How To: Count word occurences in a String or File using C#

The number of times a word occurs in a piece of text (often called the term frequency) is a good starting point for all kinds of different text analysis metrics like TF*IDF or Latent Semantic Indexing.

I recently needed perform some TF*IDF document analysis using C#, so this is how I did it:

Please note: This code is deliberately bare-bones and “just-get-the-job-done” in order to keep things as simple as possible. You don’t need to tell me that it’s non-optimal or doesn’t use exception handling etc. Also, I deliberately avoided using regex as the code was to be given to inexperienced programmers to work with.

using System;
using System.Collections.Generic;
using System.Linq;
using System.Text;
using System.IO;
 
namespace SimpleTermFrequencyAnalyser
{
	class Program
	{
		static void Main(string[] args)
		{
			// Read a file into a string (this file must live in the same directory as the executable)
			string filename = "Alice-in-Wonderland.txt";
			string inputString = File.ReadAllText(filename);
 
			// Convert our input to lowercase
			inputString = inputString.ToLower();        
 
			// Define characters to strip from the input and do it
			string[] stripChars = { ";", ",", ".", "-", "_", "^", "(", ")", "[", "]",
						"0", "1", "2", "3", "4", "5", "6", "7", "8", "9", "\n", "\t", "\r" };
			foreach (string character in stripChars)
			{
				inputString = inputString.Replace(character, "");
			}
 
			// Split on spaces into a List of strings
			List<string> wordList = inputString.Split(' ').ToList();
 
			// Define and remove stopwords
			string[] stopwords = new string[] { "and", "the", "she", "for", "this", "you", "but" };
			foreach (string word in stopwords)
			{
				// While there's still an instance of a stopword in the wordList, remove it.
				// If we don't use a while loop on this each call to Remove simply removes a single
				// instance of the stopword from our wordList, and we can't call Replace on the
				// entire string (as opposed to the individual words in the string) as it's
				// too indiscriminate (i.e. removing 'and' will turn words like 'bandage' into 'bdage'!)
				while ( wordList.Contains(word) )
				{
					wordList.Remove(word);
				}
			}
 
			// Create a new Dictionary object
			Dictionary<string, int> dictionary = new Dictionary<string, int>();
 
			// Loop over all over the words in our wordList...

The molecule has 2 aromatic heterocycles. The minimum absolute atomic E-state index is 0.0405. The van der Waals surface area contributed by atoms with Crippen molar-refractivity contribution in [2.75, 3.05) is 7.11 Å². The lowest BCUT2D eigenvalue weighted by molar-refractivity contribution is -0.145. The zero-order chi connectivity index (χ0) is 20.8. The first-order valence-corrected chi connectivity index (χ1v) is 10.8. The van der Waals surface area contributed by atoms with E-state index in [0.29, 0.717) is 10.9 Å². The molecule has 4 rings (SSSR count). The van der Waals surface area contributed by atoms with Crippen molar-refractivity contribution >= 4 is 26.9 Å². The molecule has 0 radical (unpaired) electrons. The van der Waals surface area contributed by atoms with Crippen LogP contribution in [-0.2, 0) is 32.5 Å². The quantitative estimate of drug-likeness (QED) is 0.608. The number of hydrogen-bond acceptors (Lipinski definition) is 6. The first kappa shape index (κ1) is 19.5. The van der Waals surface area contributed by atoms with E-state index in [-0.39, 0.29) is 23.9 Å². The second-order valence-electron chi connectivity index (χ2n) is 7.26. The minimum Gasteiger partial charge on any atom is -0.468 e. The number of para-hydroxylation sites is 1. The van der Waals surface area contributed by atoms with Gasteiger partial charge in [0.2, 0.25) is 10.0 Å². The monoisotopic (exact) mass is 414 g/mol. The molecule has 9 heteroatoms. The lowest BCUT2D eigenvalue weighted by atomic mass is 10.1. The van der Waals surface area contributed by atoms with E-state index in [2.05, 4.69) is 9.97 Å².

foreach (string word in wordList)
			{
				// If the length of the word is at least three letters...
				if (word.Length >= 3) 
				{
					// ...check if the dictionary already has the word.
					if ( dictionary.ContainsKey(word) )
					{
						// If we already have the word in the dictionary, increment the count of how many times it appears
						dictionary[word]++;
					}
					else
					{
						// Otherwise, if it's a new word then add it to the dictionary with an initial count of 1
						dictionary[word] = 1;
					}
 
				} // End of word length check
 
			} // End of loop over each word in our input
 
			// Create a dictionary sorted by value (i.e. how many times a word occurs)
			var sortedDict = (from entry in dictionary orderby entry.Value descending select entry).ToDictionary(pair => pair.Key, pair => pair.Value);
 
			// Loop through the sorted dictionary and output the top 10 most frequently occurring words
			int count = 1;
			Console.WriteLine("---- Most Frequent Terms in the File: " + filename + " ----");
			Console.WriteLine();
			foreach (KeyValuePair<string, int> pair in sortedDict)
			{
				// Output the most frequently occurring words and the associated word counts
				Console.WriteLine(count + "\t" + pair.Key + "\t" + pair.Value);
				count++;
 
				// Only display the top 10 words then break out of the loop!
				if (count > 10)
				{
					break;
				}
			}
 
			// Wait for the user to press a key before exiting
			Console.ReadKey();
 
		} // End of Main method
 
	} // End of Program class
 
} // End of namespace

Running this on Alice’s Adventures in Wonderland gives output like this:

---- Most Frequent Terms in the File: Alice-in-Wonderland.txt ----
1       said    427
2       was     309
3       alice   262
4       that    211
5       her     204
6       with    185
7       all     161